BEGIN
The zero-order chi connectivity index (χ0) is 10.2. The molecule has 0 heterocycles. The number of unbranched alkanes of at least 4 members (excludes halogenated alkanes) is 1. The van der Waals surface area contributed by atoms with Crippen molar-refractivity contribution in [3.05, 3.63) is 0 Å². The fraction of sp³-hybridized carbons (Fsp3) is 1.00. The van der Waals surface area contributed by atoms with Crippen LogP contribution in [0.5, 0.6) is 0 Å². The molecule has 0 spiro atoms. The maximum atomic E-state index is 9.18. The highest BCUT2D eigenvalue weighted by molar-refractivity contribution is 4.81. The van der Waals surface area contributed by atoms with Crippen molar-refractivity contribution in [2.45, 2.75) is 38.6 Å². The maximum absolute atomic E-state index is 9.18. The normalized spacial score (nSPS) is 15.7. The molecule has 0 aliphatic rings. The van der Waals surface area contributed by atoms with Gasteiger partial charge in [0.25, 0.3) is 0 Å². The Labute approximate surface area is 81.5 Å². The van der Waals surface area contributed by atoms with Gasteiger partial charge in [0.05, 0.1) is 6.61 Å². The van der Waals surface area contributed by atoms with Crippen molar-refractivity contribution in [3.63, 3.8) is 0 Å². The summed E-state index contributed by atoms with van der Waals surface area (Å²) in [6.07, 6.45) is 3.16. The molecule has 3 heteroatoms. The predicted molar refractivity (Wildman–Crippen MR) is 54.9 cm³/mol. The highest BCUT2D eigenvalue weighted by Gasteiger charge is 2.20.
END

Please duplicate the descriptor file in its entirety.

The zero-order chi connectivity index (χ0) is 10.2. The molecule has 0 heterocycles. The number of unbranched alkanes of at least 4 members (excludes halogenated alkanes) is 1. The van der Waals surface area contributed by atoms with Crippen molar-refractivity contribution in [3.05, 3.63) is 0 Å². The fraction of sp³-hybridized carbons (Fsp3) is 1.00. The van der Waals surface area contributed by atoms with Crippen LogP contribution in [0.5, 0.6) is 0 Å². The molecule has 0 spiro atoms. The maximum atomic E-state index is 9.18. The highest BCUT2D eigenvalue weighted by molar-refractivity contribution is 4.81. The van der Waals surface area contributed by atoms with Crippen molar-refractivity contribution in [2.45, 2.75) is 38.6 Å². The maximum absolute atomic E-state index is 9.18. The normalized spacial score (nSPS) is 15.7. The molecule has 0 aliphatic rings. The van der Waals surface area contributed by atoms with Gasteiger partial charge in [0.25, 0.3) is 0 Å². The Labute approximate surface area is 81.5 Å². The van der Waals surface area contributed by atoms with Gasteiger partial charge in [0.05, 0.1) is 6.61 Å². The van der Waals surface area contributed by atoms with Crippen molar-refractivity contribution in [3.63, 3.8) is 0 Å². The summed E-state index contributed by atoms with van der Waals surface area (Å²) in [6.07, 6.45) is 3.16. The molecule has 3 heteroatoms. The predicted molar refractivity (Wildman–Crippen MR) is 54.9 cm³/mol. The highest BCUT2D eigenvalue weighted by Gasteiger charge is 2.20.